New Jersey, Florida take steps to improve road safety

By Keith Goble, Land Line state legislative editor | 7/8/2013

A New Jersey law puts in place a “three strikes” policy when dealing with distracted drivers. Two new Florida laws also cover the issue.

New Jersey law already allows police to pull over drivers for typing, reading or sending text messages while at the wheel. It also allows primary enforcement of the state’s ban on using any cellphone that is not a hands-free device.

In place since 2004, the law was changed to allow for primary enforcement in 2008. Violators face $100 fines.

Gov. Chris Christie signed into law a bill to stiffen penalties for drivers who get caught talking on a handheld device or texting while driving. It takes effect in summer 2014.

First-time offenders would face fines between $200 and $400 – up from $100. Repeat offenses could result in $600 fines, while subsequent offenses could cost as much as $800.

Third-time offenders would also face the loss of driving privileges for 90 days. In addition, three points would be added to licenses.

Assemblywoman Nancy Munoz, R-Union/Morris/Somerset, said that driving is a privilege that comes with the responsibility of devoting one’s full attention to the road.

“Those who fail to take this responsibility seriously endanger themselves, their passengers and other drivers,” Munoz said in a news release. “Respecting and abiding by the rules of the road is not an option, it is mandatory and now the law.”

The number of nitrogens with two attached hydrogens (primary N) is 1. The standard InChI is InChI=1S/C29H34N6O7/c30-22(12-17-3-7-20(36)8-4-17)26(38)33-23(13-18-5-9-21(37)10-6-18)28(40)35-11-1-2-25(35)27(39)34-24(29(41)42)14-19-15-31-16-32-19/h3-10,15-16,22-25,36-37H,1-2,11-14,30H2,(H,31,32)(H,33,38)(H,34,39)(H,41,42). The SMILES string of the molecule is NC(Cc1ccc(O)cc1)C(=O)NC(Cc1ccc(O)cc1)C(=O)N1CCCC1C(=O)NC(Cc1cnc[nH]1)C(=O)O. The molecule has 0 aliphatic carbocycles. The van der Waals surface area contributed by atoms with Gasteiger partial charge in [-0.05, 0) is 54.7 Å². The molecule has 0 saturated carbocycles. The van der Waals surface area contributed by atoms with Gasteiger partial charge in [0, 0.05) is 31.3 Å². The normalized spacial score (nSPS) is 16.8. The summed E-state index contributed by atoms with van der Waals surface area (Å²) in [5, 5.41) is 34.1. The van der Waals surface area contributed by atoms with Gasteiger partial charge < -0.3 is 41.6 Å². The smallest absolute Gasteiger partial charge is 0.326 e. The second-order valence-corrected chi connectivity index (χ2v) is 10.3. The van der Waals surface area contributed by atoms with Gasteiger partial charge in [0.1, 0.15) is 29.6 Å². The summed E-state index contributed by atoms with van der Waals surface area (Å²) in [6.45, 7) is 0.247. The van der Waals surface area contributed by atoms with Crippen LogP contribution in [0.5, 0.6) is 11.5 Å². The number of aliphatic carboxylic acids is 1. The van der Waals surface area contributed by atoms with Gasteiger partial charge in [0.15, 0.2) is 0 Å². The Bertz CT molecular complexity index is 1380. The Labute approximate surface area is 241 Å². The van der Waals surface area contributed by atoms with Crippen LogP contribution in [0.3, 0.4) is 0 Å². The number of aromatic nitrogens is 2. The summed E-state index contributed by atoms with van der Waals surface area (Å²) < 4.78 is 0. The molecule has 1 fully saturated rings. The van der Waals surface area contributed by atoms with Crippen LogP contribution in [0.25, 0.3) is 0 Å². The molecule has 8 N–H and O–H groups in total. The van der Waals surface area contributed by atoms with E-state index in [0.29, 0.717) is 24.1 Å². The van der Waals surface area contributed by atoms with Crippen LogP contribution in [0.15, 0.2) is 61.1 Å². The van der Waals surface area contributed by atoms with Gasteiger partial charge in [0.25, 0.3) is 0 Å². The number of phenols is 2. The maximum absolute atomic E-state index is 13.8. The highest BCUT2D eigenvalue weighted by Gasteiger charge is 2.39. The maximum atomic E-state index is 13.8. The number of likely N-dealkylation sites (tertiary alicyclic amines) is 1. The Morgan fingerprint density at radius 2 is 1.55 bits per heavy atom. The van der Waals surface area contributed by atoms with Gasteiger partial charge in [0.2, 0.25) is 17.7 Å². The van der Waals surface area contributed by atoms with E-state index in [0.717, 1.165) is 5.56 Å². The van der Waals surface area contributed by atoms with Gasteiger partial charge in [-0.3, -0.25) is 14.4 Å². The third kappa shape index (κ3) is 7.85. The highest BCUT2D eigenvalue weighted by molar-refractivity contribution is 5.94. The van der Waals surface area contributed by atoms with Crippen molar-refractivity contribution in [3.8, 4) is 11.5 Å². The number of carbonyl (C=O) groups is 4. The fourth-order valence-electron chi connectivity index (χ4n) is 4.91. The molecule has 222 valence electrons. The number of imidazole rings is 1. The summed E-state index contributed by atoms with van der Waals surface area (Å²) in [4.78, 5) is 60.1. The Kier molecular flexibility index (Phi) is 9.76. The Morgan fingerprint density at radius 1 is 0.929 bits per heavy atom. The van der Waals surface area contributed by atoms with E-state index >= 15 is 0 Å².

In Florida, multiple changes to the state’s distracted driving rules now are in effect or will take effect in the months ahead.

The first rule change brings the state into compliance with federal rules prohibiting commercial drivers’ use of hand-held cellphones and texting while behind the wheel. It took effect immediately.

Florida secured some federal money with the changes. Failure to make the change could’ve resulted in the state losing out on 4 percent of federal highway funds the first year.

Also signed into law is a new rule that makes texting while driving for motorists a secondary offense, meaning drivers could only be cited if they were pulled over for another reason, such as speeding. Texting violators would face $30 fines.

The new rule for motorists takes effect Oct. 1.

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